2. When consistent with member preference, posters will be given an opportunity to specify a budget range (after having posted).
An option to enter budget information will appear, with a suitable explanation, when among those who meet the specified criteria there are one or more members who prefer to take budget information into consideration when deciding whether or not to quote.

3. Even when a client budget range has been specified, it will not be published by default.
Client budget ranges will be accessible only to members who (1) have expressed a preference to consider client budgets, and (2) meet the specified job criteria. (This eliminates the possibility for the job posting system to be used to "popularize" low rates.)

4. More information -- supplied by the community -- will be made available concerning the price of professional translation.
In the void left by the decreased publication of poster positions on rates, guides entitled "Determining what service you need and what it will cost" and "Determining your rates and fees as a translator", will be introduced. These guides, linked to from the job posting and job quoting forms, are already being built by the community in the wiki. (Please consider contributing.)
Together with the guides, real-time data on rates charged by members will be made available for reference by job posters and those quoting. (This will be the topic of further notices in this site area.)

5. A means will be provided, and job posters will be encouraged, to enter more detailed information in job postings.
To quote accurately, jobs have to be posted in sufficient detail. Encouraging job posters to enter as much detail as possible becomes more important with these changes.

6. A means will be provided to enter more detailed rates information in profiles.
Profile owners will be given a means of entering more detailed rates information, such as premiums for rush jobs, etc.

7. The prominence of the job posting system will be reduced overall, with higher priority given to the directory.
The directory has proven to be a much better source of new clients for professional translators.

8. An addition will be made to the professional guidelines on the topic of rates.
Proposed addition: "Professionals: ... set their rates at levels that allow them to deliver, on an ongoing basis, the quality levels that their clients require"

9. Efforts will be made to stimulate industry-wide cooperation to support the livelihood of professional translators.
Several ideas for how to approach this have been considered, but at a minimum, links to groups that are active in this area will be maintained. Please share information related to any groups or individuals that you know that are active in this area.
Of particular interest would be those active in the following areas:
  • differentiation on the basis of quality
  • establishing a more direct correlation between quality and price
  • techniques for boosting productivity
  • marketing / negotiation / business skills for translators
Note that although these have been areas of focus in events and trainings for some time, there is ongoing demand for training on these topics in various areas and languages. If you have developed programs in these areas, and would like to deliver trainings or sessions on these topics, please make a proposal via support ticket.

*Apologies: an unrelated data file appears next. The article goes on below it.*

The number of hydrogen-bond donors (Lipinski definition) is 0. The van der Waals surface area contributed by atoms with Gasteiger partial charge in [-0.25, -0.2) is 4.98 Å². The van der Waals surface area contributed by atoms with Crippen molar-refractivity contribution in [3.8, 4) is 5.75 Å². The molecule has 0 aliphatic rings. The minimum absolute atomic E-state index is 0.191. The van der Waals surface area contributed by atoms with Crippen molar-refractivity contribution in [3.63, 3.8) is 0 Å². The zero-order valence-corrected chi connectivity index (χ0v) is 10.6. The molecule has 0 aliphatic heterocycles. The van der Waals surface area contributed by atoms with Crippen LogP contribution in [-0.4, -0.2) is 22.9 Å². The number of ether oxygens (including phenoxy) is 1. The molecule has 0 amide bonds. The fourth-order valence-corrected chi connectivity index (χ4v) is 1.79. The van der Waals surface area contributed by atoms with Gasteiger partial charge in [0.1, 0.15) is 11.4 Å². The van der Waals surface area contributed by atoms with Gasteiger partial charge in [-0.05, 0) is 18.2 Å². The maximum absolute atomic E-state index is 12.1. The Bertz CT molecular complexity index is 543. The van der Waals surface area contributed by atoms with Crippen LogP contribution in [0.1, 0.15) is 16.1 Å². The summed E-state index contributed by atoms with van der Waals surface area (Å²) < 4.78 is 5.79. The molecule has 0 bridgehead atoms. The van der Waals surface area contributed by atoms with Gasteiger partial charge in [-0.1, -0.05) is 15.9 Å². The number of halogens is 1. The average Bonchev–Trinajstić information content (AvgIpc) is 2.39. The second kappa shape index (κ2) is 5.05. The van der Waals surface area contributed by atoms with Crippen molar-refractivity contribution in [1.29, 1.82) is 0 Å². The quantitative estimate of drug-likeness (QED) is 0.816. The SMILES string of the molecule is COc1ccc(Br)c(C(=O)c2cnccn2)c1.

10. A host of other steps, both technical and social, will be undertaken. Updates will be posted here.

Note: The above changes will be implemented as soon as development can be carried out. More detail on each of these points, and notice of additional measures, will be posted on an ongoing basis. To be notified when changes are made to this page, subscribe below.

The Proz Founder and CEO, Henry Dotterer, has responded to the petition. You can watch the response here.


For all your English to Arabic and vice versa translations that will help you expand your business into the Middle East visit Arabic Language Experts at

Tuesday, March 16, 2010

Reading List for the rest of 2010

The 2010 Best Translated Books:

Ghosts, by César Aira (Argentina)
Translated from the Spanish by Chris Andrews

The Twin, by Gerbrand Bakker (Netherlands)
Translated from the Dutch by David Colmer

Anonymous Celebrity, by Ignácio de Loyola Brandão (Brazil)
Translated from the Portuguese by Nelson Vieira

Wonder, by Hugo Claus (Belgium)
Translated from the Dutch by Michael Henry Heim

The Weather Fifteen Years Ago, by Wolf Haas (Austria)
Translated from the German by Stephanie Gilardi and Thomas S. Hansen

The Confessions of Noa Weber, by Gail Hareven (Israel)
Translated from the Hebrew by Dalya Bilu

The Discoverer, by Jan Kjærstad (Norway)
Translated from the Norwegian by Barbara Haveland

Memories of the Future, by Sigizmund Krzhizhanovsky (Russia)
Translated from the Russian by Joanne Turnbull

Rex, by José Manuel Prieto (Cuba)
Translated from the Spanish by Esther Allen

The Tanners, by Robert Walser (Switzerland)
Translated from the German by Susan Bernofsky


For all your English to Arabic and vice versa translations that will help you expand your business into the Middle East visit Arabic Language Experts at

The EU is taking the first step towards setting the right to an interpreter directive

THE EUROPEAN Commission has proposed minimum standards for interpretation and translation for suspects standing trial in a country where the language is not their own. The proposed legislation is designed to help people to get a fair trial anywhere in the EU, even when they cannot understand the language of the case.

The need for standardised procedural rights and the barriers which can lead to unfair convictions during judicial proceedings in other EU countries have been highlighted by a number of real-life cases. These include an Italian tourist involved in a traffic accident in Sweden who was not allowed to talk to an Italian-speaking lawyer during trial, and a Polish suspect who could not see written translations of evidence used against him in a French court.